Saturday, 11 April 2015

Ines Luthe: Clement of Alexandria, Hippolytus of Rome and Theodoret of Cyrus in a joint Conversation with Ignatius of Antioch: Reconsidering the Historical Reality of the Threat of "Docetism" as a Christological Tendency throughout the Early Church

Has there been a historical located threat of the so-called "docetism" in the Early Church or was this phenomenon rather a result of analytical work done by later authors who simply labelled as hazardously perceived implications of Christological statements with different ancient terms for "docetism", giving us thus the volitional impression of referring to actual groups?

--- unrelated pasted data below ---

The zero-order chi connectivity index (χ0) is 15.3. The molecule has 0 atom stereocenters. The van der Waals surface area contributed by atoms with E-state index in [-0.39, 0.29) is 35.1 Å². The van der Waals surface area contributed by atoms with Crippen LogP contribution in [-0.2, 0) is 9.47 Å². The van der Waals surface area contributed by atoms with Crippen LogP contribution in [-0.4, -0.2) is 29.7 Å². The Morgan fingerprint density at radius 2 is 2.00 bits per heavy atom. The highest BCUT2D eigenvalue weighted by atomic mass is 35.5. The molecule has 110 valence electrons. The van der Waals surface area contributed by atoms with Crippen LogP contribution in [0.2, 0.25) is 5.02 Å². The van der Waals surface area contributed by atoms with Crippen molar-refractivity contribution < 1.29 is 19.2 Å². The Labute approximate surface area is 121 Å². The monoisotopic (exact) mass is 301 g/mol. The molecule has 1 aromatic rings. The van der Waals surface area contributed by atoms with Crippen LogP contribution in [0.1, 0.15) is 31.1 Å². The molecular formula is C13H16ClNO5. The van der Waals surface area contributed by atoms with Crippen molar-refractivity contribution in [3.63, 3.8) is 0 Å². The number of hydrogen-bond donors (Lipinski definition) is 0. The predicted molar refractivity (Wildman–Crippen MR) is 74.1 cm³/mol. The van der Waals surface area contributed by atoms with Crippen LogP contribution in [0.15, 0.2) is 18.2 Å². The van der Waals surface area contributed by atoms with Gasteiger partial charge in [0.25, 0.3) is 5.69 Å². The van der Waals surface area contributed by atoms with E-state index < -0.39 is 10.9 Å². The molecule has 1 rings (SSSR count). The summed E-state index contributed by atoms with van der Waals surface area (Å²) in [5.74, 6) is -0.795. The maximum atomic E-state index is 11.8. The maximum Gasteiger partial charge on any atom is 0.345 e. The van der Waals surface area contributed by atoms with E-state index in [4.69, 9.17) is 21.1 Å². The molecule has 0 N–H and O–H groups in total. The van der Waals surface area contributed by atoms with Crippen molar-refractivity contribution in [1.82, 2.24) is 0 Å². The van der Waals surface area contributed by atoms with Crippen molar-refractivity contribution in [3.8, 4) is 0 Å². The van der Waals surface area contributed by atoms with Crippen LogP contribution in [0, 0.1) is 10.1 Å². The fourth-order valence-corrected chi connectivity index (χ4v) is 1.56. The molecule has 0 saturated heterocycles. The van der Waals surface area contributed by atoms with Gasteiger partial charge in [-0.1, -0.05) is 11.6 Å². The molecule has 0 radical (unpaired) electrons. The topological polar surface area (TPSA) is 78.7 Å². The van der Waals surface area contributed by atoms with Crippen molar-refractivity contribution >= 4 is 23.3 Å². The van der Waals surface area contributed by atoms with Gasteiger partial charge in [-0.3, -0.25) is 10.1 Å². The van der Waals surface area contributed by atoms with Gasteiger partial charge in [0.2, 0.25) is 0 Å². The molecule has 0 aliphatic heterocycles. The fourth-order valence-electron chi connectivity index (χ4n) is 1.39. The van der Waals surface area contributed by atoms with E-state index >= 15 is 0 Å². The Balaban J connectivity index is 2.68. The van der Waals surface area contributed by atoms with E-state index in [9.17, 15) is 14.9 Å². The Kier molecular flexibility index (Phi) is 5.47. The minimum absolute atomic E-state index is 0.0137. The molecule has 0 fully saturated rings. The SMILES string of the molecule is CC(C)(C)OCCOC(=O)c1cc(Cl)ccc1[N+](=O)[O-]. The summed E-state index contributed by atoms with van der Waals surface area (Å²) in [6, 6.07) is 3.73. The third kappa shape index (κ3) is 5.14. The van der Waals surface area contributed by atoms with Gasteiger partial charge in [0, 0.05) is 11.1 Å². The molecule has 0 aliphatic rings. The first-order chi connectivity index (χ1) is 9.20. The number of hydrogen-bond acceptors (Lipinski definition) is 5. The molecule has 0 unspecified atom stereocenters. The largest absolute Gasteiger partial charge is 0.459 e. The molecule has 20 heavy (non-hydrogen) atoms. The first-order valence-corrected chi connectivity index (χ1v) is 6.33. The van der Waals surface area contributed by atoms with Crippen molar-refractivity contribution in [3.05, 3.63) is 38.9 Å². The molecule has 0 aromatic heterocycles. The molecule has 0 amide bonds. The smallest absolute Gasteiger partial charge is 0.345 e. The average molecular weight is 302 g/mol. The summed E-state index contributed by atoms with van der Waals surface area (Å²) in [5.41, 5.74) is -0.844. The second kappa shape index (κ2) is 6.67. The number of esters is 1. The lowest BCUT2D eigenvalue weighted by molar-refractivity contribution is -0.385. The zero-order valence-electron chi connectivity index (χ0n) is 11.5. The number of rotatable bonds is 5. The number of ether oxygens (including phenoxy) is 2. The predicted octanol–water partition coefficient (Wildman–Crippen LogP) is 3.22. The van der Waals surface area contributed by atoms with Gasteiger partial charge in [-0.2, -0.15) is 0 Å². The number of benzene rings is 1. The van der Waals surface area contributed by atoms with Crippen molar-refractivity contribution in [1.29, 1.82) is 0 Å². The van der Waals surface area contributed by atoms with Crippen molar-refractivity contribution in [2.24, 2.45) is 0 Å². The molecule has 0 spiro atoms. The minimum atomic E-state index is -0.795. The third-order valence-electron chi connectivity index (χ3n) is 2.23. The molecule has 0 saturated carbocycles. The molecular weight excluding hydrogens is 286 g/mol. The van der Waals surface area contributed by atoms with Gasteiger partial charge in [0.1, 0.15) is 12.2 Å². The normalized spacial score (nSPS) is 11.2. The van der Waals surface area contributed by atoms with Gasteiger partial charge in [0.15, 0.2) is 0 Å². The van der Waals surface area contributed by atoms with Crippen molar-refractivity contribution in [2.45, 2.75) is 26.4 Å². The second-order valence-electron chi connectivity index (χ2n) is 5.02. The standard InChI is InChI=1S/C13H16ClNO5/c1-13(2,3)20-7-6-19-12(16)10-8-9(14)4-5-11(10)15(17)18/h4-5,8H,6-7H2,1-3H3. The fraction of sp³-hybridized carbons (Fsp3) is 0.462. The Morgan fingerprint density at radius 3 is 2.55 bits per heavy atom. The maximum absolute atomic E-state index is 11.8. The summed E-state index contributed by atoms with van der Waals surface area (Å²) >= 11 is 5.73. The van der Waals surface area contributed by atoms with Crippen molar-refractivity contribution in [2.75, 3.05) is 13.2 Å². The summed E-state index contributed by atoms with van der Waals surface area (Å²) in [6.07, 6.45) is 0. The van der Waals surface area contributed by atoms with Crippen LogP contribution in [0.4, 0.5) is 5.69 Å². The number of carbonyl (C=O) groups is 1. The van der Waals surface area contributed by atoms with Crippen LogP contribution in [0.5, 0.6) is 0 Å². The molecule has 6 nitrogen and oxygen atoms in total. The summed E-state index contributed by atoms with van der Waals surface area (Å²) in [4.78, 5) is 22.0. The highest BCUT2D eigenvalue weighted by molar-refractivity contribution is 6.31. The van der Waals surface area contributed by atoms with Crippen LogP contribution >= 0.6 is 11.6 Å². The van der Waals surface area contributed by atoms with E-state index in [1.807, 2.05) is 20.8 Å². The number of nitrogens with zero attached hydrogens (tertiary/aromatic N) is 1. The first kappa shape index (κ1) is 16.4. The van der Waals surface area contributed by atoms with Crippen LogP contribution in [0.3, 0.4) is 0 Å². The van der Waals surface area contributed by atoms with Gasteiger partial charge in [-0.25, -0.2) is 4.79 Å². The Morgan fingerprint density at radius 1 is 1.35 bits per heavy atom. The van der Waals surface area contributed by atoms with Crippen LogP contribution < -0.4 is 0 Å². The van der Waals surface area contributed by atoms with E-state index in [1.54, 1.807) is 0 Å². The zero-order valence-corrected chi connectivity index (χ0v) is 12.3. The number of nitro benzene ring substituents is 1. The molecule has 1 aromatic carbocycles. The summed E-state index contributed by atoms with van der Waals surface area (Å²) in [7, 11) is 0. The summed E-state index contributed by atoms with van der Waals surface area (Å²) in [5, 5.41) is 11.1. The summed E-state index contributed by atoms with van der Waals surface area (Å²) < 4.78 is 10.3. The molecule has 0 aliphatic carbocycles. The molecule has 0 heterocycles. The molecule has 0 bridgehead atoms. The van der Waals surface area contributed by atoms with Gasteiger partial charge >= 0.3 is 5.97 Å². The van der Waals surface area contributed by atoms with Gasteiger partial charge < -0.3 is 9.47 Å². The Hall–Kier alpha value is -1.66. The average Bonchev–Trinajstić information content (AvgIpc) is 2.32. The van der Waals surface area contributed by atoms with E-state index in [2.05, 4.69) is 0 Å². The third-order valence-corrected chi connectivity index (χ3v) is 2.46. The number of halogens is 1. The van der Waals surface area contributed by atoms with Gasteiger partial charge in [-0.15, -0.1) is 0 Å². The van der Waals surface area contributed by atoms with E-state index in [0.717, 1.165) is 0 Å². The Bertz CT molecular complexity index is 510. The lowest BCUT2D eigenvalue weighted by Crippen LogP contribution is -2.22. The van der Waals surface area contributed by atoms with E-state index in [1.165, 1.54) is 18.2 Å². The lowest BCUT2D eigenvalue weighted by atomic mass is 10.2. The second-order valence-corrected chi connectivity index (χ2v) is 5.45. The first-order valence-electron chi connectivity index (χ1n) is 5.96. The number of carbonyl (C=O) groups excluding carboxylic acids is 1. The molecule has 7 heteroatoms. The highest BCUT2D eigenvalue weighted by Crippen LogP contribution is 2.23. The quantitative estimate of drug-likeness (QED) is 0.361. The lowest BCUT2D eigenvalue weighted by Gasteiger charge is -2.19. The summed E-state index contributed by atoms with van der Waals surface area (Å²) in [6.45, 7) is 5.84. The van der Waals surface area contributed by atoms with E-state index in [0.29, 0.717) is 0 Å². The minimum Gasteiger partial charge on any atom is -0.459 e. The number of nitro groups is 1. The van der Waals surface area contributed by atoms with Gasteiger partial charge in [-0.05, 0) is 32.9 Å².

The term "docetism" refers in scholarly debate to attempts of denying Jesus Christ´s real incarnation, or obscuring the reality of his suffering or death. But a queer category of ancient sources explicitly deals with the variety of ancient terms for "docetism" but does not fit the general definition ("Hippolytus" of Rome; Clement of Alexandria) is therefore apt for raising suspicion about common scholarly understanding of "docetism". In addition, if indeed the early 2nd century key-witness Ignatius of Antioch is historically not reliable as recently has been suggested, we are left with evidence belonging to the 4th century AD, namely Theodoret of Cyrus (Epist. 82,1) and the Long Recension of Ignatius of Antioch`s letters. Therefore the possibility of "docetism" as a historical phenomenon of the 2nd century AD decreases significantly. By taking each author`s use of "docetism" seriously, comparing shared Christological motifs, and reconsidering the dating of the Middle Recension, this paper argues that the sources give indeed reason to speak of a historical phenomenon of emerging "docetism" occurring in the 2nd century AD but undergoing a "development of thought" until its fixed form served as mere matrix for checking soteriological implications of Christological statements.

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